Parenting comes with many challenges. Whether dealing with temper tantrums, adolescent angst, or teen rebellion, it’s hard work that can often have you second-guessing your efforts. Parenting a child who’s been abused or neglected (birth, foster, or adopted) can add to the challenge of parenting.
The Effects of Child Abuse and Neglect
The first step is understanding the effects of child maltreatment. From the moment a child is born, their brains adapt and evolve based on their experiences. When children are exposed to trauma, neglect, or thrust into a world of chronic stress, the brain develops strategies to cope, focusing on self-preservation. A large part of their coping mechanism is learning to identify the next potential threat. Over time, those skills become behaviors, which can continue even after the dangers are gone, and a child is in a safe and nurturing environment.
Child abuse can leave physical and emotional scars and cause trauma and toxic stress, which can be caused by several situations. Toxic stress— intense, frequent, or ongoing adversity, including physical or emotional abuse, chronic neglect, caregiver substance use or mental illness, or exposure to violence—can be responsible for various reactions. Some children may be reluctant to trust, others may act out, and some may withdraw from family and friends.
The Healing Process
Healing can be a long and frustrating journey but can be accomplished by nurturing your child’s ability to develop resilience to help them heal and thrive. When children develop resilience, they can thrive despite their adverse circumstances. The path may be full of twists and turns and may even have land-mines along the way, but several tips can help you parent an abused or neglected child:
Model a positive outlook. Parents are a child’s best role model. Show children that when problems arise, they won’t last forever, and things will get better. Your actions in those situations help children learn how to work through tough situations.
Try to understand behaviors before punishing. Maltreated children react or act out based on the abuse or neglect they suffered. The more you can learn about the causes of these behaviors—attachment problems, bonding, and development— the more you will develop useful interventions. For example, a child who experienced hunger may hoard food. Accusing them of stealing and punishing them may cause the child to feel insecure and exacerbate their need to stockpile food.
Listen to and talk with children. Life can be hectic for any family, but when you have the chance, sit, listen, and play with your children. Quietly interacting with them will make them feel safe, and they often will open up.
These moments are a good time to teach children about their feelings. Use these principles:
- All feelings (sad, glad, mad, etc.) are okay to feel. Let them know that their feelings are validated.
- Help them understand healthy ways to act on those feelings (sad, glad, or mad)
- Let them know that other people feel and show feelings—“How do you think Bobby feels when you push him?”
- When you sense that the child is happy, sad, or mad, ask them how they feel to help them learn how to describe their feelings.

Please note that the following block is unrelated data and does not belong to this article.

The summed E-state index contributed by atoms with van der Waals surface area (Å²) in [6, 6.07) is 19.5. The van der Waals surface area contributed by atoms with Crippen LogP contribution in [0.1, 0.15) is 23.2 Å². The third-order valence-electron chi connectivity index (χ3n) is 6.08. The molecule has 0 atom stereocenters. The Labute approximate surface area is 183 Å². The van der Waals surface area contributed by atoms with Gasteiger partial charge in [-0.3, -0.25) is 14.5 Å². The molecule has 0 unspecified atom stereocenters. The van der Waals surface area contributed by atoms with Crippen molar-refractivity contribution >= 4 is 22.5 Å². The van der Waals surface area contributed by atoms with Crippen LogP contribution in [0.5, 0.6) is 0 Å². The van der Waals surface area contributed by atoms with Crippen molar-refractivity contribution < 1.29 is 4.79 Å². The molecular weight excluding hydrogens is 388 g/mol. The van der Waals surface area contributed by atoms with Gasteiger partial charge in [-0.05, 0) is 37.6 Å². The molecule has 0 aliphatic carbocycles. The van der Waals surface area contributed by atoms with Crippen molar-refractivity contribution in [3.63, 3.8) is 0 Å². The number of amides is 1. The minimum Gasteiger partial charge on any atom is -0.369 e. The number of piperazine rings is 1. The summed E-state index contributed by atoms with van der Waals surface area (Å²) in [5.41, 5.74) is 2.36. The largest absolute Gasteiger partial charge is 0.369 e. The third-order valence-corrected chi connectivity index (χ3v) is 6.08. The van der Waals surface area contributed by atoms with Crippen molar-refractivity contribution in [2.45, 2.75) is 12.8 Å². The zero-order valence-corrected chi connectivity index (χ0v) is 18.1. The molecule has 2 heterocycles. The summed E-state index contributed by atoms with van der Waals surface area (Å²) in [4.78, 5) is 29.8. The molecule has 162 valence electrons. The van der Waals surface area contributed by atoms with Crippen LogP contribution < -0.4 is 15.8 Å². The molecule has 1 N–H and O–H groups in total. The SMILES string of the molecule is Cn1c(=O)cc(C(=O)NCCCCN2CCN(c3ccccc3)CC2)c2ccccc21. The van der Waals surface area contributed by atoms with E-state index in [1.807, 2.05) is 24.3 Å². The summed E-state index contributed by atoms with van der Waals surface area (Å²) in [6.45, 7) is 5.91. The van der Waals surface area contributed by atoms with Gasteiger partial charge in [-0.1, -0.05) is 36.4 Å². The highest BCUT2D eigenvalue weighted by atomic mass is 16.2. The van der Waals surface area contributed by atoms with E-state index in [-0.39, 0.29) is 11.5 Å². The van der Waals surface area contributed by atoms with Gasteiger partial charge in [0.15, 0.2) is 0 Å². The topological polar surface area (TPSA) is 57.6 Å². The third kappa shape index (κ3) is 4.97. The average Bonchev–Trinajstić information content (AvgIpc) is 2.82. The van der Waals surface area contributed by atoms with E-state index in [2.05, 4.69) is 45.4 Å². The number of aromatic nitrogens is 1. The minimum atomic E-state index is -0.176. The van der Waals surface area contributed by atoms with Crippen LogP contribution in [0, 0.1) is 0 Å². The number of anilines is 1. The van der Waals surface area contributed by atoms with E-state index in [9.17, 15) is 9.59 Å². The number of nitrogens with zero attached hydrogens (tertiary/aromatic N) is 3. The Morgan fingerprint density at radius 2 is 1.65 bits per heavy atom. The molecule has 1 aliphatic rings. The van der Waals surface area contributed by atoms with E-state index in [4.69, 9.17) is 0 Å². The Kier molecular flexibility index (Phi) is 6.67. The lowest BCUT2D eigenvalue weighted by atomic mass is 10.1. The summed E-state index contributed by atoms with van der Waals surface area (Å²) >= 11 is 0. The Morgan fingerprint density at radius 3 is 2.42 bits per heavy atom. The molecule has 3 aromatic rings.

Have realistic expectations. Abused and neglected children have a lot to overcome, and healing takes time. There’s no timeline to predict when a child will feel safe or trust. Don’t hesitate to get help from a qualified professional to help you, your child, and your family.
Be patient. Progress will be slow and frustrating. You may feel inadequate because all the love, time, and effort you exert on your child’s behalf may not seem to work. Every situation is different, and there isn’t a one-size-fits-all solution. But it does work. It just takes time.
Help your child build confidence. The attention many maltreated children receive is negative. Let your child or youth know when they do something well, such as demonstrating kindness or honesty. Praising your child has a tremendously positive affect.
Express your support. For many children that suffer abuse and neglect, support is withheld. Demonstrate love, empathy, and support verbally and physically. Your actions may be rejected, but they do have an impact.
Demonstrate a pattern of consistency. Many abused and neglected children have not been able to rely on parents or adults. If you say you’ll be there, make sure you stick to your promise. If you say you’ll listen to concerns, listen. Knowing they can count on you will help teach your child or youth that people can be trusted.
Get the Help You Need
Dealing with the effects of maltreatment can be daunting. Professional help and support groups can provide you and your family with skills and strategies to build healthy relationships, overcome past trauma, and prevent reoccurring or future trauma. A therapist best suited to assist with parenting children and youth who have experienced abuse or neglect should:
- Be trained and knowledgeable about the impact of trauma on children, youth, and families.
- Allow and encourage your participation in treatment.
Support is also available through EndCan’s survivor community. We recently launched the Louder than Silence: Ending Child Abuse and Neglect Survivor Community through Inspire. Inspire is a free, online community of support groups where people exploring health conditions can feel safe, be authentic, anonymously discuss their experiences, and learn from other people who have “been there.” Anonymously ask questions about your experiences with child abuse and neglect, get support from other survivors, and join us in the movement to create a world safer for future generations. You can join our survivor community today at https://www.inspire.com/groups/prevent-child-abuse/.